In both countries, inequality fell from the early part of the 20th Century through until about the 1980s. From 1990, inequality started increasing in both, with a much sharper increase in the country with the higher line.
Draw some conclusions about the policies in the country represented in the upper line. Would you say that:
- The graph clearly shows that policy went wrong starting around 1994, allowing the rich to exploit the poor.
- We cannot really tell whether the graph demonstrates generalised good things or bad things; we need to know why the shares changed before assessing anything.
- The graph clearly shows that policy improvements in 1994 stopped the wage compression that was hurting economic growth; we should expect that overall outcomes have improved since then as well.
I, likely obviously, go for answer #2. Rising or falling income shares for the top 1% tell us nothing on their own. If it's a Wilt Chamberlain process, I'm cool with that, though Chamberlain isn't everything. If it's instead some crony deal where we tax everybody a dollar and give it all to one person, I'm not cool with that, unless the money goes to me.*
Now that everyone's had enough time to draw their conclusions, we can reveal that the top line belongs to South Africa. The end of apartheid brought a sharp increase in the income share of the top 1%, as pointed out in a new NBER working paper from Acemoglu and Robinson. The bottom line is Sweden.
Thomas Piketty's (2014) book, Capital in the 21st Century, follows in the tradition of the great classical economists, like Marx and Ricardo, in formulating general laws of capitalism to diagnose and predict the dynamics of inequality. We argue that general economic laws are unhelpful as a guide to understand the past or predict the future, because they ignore the central role of political and economic institutions, as well as the endogenous evolution of technology, in shaping the distribution of resources in society. We use regression evidence to show that the main economic force emphasized in Piketty's book, the gap between the interest rate and the growth rate, does not appear to explain historical patterns of inequality (especially, the share of income accruing to the upper tail of the distribution). We then use the histories of inequality of South Africa and Sweden to illustrate that inequality dynamics cannot be understood without embedding economic factors in the context of economic and political institutions, and also that the focus on the share of top incomes can give a misleading characterization of the true nature of inequality.On South Africa, they note:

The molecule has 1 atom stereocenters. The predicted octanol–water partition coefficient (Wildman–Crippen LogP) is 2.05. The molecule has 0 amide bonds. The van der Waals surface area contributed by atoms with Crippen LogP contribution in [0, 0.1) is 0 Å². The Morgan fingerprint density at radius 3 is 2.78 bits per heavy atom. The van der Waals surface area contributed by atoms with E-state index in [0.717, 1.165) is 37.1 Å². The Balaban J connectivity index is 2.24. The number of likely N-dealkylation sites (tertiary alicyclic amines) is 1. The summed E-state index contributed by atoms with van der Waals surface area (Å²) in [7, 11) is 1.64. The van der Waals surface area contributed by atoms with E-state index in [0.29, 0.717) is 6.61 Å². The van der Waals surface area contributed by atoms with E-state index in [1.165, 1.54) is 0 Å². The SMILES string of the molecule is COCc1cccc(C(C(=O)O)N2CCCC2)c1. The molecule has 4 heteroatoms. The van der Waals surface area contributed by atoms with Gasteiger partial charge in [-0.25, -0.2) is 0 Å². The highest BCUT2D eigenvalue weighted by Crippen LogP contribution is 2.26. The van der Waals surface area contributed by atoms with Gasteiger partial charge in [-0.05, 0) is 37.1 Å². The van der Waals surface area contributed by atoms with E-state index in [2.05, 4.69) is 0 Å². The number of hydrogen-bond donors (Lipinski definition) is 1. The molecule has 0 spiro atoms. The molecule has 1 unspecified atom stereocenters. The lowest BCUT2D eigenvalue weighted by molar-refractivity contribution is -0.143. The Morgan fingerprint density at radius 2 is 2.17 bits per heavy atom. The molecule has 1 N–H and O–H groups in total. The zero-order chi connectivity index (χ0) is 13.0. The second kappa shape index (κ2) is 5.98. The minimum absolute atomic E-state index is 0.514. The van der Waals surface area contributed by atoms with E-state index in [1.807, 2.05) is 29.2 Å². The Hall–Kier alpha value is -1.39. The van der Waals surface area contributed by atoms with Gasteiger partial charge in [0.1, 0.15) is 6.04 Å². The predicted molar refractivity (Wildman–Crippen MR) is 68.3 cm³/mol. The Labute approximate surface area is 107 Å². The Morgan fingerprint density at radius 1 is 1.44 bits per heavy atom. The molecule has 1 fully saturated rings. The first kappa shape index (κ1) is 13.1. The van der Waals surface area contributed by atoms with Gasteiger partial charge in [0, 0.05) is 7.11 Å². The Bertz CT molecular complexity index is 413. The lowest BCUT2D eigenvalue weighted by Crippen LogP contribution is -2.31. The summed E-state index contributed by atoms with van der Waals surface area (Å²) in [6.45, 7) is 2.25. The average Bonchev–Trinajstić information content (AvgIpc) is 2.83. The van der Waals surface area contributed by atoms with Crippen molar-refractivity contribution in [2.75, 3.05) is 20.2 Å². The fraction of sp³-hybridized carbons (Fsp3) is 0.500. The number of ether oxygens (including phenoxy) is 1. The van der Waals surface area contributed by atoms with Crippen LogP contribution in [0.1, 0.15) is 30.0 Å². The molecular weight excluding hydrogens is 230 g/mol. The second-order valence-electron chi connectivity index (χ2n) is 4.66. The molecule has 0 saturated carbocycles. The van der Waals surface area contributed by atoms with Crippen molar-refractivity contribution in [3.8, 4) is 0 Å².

No clear consensus has yet emerged on the causes of the post-apartheid increase in inequality, but one reason is related to the fact that after the end of apartheid, the artificially compressed income distribution of blacks started widening as some portion of the population started to benefit from new business opportunities, education, and aggressive affirmative action programs (Leibbrandt, Woolard, Finn, and Argent, 2010). Whatever the details of these explanations, it is hard to see the post-1994 rise in the top 1 percent share as representing the demise of a previously egalitarian South Africa.
And, across the OECD, skill-based technological change and increases in the size of the top firms explains much of the increase in earnings at the top. They caution that if a rising income share of the top 1% turns into entrenched political power, that can be disastrous; appropriate policy then should focus on institutional checks against power-grabs rather than wealth taxes.
* Gordon Tullock liked to give this example. The Tullock Tax would impose a small cost on each American but make Tullock about $300,000,000 richer. Despite that Tullock had a concentrated interest in such a tax, the tax never passed: the Logic of Collective Action isn't everything.